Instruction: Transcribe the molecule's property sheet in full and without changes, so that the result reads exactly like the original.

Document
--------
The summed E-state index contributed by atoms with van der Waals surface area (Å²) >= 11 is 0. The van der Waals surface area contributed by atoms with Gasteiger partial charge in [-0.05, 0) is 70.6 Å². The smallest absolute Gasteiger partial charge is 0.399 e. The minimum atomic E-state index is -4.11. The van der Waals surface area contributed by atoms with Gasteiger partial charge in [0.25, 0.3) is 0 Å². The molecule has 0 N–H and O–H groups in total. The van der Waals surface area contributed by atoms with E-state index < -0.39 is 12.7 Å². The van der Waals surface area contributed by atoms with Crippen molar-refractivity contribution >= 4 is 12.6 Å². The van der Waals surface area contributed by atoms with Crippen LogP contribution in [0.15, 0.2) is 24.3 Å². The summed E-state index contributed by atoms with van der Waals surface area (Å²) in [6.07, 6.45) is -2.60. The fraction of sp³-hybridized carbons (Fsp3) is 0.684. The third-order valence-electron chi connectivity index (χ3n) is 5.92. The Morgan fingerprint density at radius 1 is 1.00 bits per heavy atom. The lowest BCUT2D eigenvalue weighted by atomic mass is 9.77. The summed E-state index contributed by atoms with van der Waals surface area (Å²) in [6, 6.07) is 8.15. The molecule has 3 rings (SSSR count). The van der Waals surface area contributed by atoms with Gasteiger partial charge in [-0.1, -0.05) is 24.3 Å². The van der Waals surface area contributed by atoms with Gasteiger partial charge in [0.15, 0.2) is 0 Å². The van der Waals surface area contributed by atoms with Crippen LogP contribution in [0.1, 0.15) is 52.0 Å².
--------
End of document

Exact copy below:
The summed E-state index contributed by atoms with van der Waals surface area (Å²) >= 11 is 0. The van der Waals surface area contributed by atoms with Gasteiger partial charge in [-0.05, 0) is 70.6 Å². The smallest absolute Gasteiger partial charge is 0.399 e. The minimum atomic E-state index is -4.11. The van der Waals surface area contributed by atoms with Gasteiger partial charge in [0.25, 0.3) is 0 Å². The molecule has 0 N–H and O–H groups in total. The van der Waals surface area contributed by atoms with E-state index < -0.39 is 12.7 Å². The van der Waals surface area contributed by atoms with Crippen molar-refractivity contribution >= 4 is 12.6 Å². The van der Waals surface area contributed by atoms with Crippen LogP contribution in [0.15, 0.2) is 24.3 Å². The summed E-state index contributed by atoms with van der Waals surface area (Å²) in [6.07, 6.45) is -2.60. The fraction of sp³-hybridized carbons (Fsp3) is 0.684. The third-order valence-electron chi connectivity index (χ3n) is 5.92. The Morgan fingerprint density at radius 1 is 1.00 bits per heavy atom. The lowest BCUT2D eigenvalue weighted by atomic mass is 9.77. The summed E-state index contributed by atoms with van der Waals surface area (Å²) in [6, 6.07) is 8.15. The molecule has 3 rings (SSSR count). The van der Waals surface area contributed by atoms with Gasteiger partial charge in [-0.1, -0.05) is 24.3 Å². The van der Waals surface area contributed by atoms with Gasteiger partial charge in [0.15, 0.2) is 0 Å². The van der Waals surface area contributed by atoms with Crippen LogP contribution in [0.1, 0.15) is 52.0 Å².